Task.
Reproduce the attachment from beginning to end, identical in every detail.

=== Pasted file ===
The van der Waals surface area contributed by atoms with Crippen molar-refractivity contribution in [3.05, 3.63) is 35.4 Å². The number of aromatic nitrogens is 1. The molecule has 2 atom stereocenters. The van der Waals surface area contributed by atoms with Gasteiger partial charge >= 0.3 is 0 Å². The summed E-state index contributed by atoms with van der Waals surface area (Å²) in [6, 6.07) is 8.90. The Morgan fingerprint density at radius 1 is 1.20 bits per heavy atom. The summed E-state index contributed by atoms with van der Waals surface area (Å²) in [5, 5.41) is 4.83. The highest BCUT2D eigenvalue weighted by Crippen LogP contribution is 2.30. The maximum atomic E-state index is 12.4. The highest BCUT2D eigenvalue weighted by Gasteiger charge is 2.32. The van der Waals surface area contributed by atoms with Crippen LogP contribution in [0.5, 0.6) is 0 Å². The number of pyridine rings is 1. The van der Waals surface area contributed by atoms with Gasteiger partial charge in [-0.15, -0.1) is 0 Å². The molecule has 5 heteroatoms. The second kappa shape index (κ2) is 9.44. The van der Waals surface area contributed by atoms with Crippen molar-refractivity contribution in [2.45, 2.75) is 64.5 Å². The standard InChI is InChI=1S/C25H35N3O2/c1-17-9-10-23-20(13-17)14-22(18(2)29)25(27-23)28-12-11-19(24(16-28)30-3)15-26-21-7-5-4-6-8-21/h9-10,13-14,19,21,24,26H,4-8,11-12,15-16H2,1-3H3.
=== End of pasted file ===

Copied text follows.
The van der Waals surface area contributed by atoms with Crippen molar-refractivity contribution in [3.05, 3.63) is 35.4 Å². The number of aromatic nitrogens is 1. The molecule has 2 atom stereocenters. The van der Waals surface area contributed by atoms with Gasteiger partial charge >= 0.3 is 0 Å². The summed E-state index contributed by atoms with van der Waals surface area (Å²) in [6, 6.07) is 8.90. The Morgan fingerprint density at radius 1 is 1.20 bits per heavy atom. The summed E-state index contributed by atoms with van der Waals surface area (Å²) in [5, 5.41) is 4.83. The highest BCUT2D eigenvalue weighted by Crippen LogP contribution is 2.30. The maximum atomic E-state index is 12.4. The highest BCUT2D eigenvalue weighted by Gasteiger charge is 2.32. The van der Waals surface area contributed by atoms with Crippen LogP contribution in [0.5, 0.6) is 0 Å². The number of pyridine rings is 1. The van der Waals surface area contributed by atoms with Gasteiger partial charge in [-0.15, -0.1) is 0 Å². The molecule has 5 heteroatoms. The second kappa shape index (κ2) is 9.44. The van der Waals surface area contributed by atoms with Crippen molar-refractivity contribution in [2.45, 2.75) is 64.5 Å². The standard InChI is InChI=1S/C25H35N3O2/c1-17-9-10-23-20(13-17)14-22(18(2)29)25(27-23)28-12-11-19(24(16-28)30-3)15-26-21-7-5-4-6-8-21/h9-10,13-14,19,21,24,26H,4-8,11-12,15-16H2,1-3H3.